A man suspects his wife is having an affair with his neighbor. He searches for proof, for clues, playing the same sequence of events over and over in his mind looking for signs. When did it begin? Do they suspect he knows? How far will the affair go?
Alain Robbe-Grillet’s short novel, Jealousy, covers familiar territory– a married woman’s indiscretion with her married neighbor. But Mr. Robbe-Grillet breaks new ground, or I should say broke new ground when he wrote Jealousy in 1957. Where have the French been hiding him since?
Jealousy is a third-person first-person narrative. All but one of the scenes feature the husband and wife entertaining the neighbor who spends time at their house while his own wife stays home sick. But the husband is almost invisible. The third person narrator never mentions him. Instead, the narrator obsessively reviews what look like unimportant events in a stream of consciousness style that perplexes as much as it enlightens. Try as he might, the narrator cannot find proof of the wife’s infidelity. Glances over dinner, pauses in the conversation, even a night spent together in a hotel do not prove anything. There seems to be no grounds for jealousy. But suspiscion lingers.
The reader understands that the wife and the neighbor must be up to something. Why keep going over the same set of events if they’re not? Soon the reader becomes aware that the third person narrator is the husband–that the third person is really a first person narration. Obsessed with his wife’s infidelity, the husband has written himself out of the novel as he jealously examines and re-examines how his wife and his neighbor behave.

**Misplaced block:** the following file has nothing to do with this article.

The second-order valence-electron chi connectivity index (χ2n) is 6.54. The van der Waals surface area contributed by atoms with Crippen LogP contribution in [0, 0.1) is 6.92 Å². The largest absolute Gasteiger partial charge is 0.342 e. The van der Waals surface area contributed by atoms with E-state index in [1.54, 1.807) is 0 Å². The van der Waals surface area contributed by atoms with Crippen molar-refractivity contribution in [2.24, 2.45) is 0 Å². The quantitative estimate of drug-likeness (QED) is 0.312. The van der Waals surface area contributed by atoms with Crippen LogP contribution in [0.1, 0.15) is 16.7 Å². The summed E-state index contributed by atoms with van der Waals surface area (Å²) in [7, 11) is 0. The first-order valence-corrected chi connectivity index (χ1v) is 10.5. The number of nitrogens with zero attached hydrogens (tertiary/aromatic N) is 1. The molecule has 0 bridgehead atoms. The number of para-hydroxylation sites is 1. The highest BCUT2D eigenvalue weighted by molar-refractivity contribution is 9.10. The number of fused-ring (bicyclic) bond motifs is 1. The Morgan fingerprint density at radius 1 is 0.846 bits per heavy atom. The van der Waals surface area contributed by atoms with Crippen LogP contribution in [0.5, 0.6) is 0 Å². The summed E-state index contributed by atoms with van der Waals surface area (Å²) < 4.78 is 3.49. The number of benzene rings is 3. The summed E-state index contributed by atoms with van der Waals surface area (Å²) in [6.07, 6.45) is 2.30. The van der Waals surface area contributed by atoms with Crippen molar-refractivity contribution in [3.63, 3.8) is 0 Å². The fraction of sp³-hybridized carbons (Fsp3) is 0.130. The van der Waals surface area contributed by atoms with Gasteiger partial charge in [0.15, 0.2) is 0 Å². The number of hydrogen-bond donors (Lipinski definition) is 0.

One night, the neighbor kills a centipede as it crawls up the wall during an uneventful dinner. This event is observed in such detail and so many times from so many angles that the reader soon believes it must mean something. But what? The neighbor and the wife drive into town, a drive of several hours from the banana plantations where they live, and fail to return until the next day claiming bad road conditions prevented night travel. This also must mean something, but again what are we to make of it?
By the end, the experience of reading Jealously becomes the experience of jealousy itself. There is no resolution, no linear plot, not much in the way of character either. Instead, the novel takes the reader into the emotion. Jealousy is the novel’s main character in the end. It serves no purpose, it is not resolved, it has no single cause nor anything to support its existence except itself. Jealousy gives birth to itself and feeds itself as it grows.
Jealousy knocked my socks off. It’s the best book I’ve read in a very long time. I’m thrilled to find something so fresh, even if it is 50 years old. I know it’s only January, but this one is sure to make my best reads of 2011 list. Alain Robbe-Grillet, where have you been all my life?
I first ran this review on my old blog, Ready When You Are, C.B. back in 2011 as you can see from the above paragraph. You may be pleased to know that it did make my list of best reads that year. Since then, I have read other books by Mr. Robbe-Grillet but this one remains my favorite. Maybe because t was my first, maybe because it’s the best.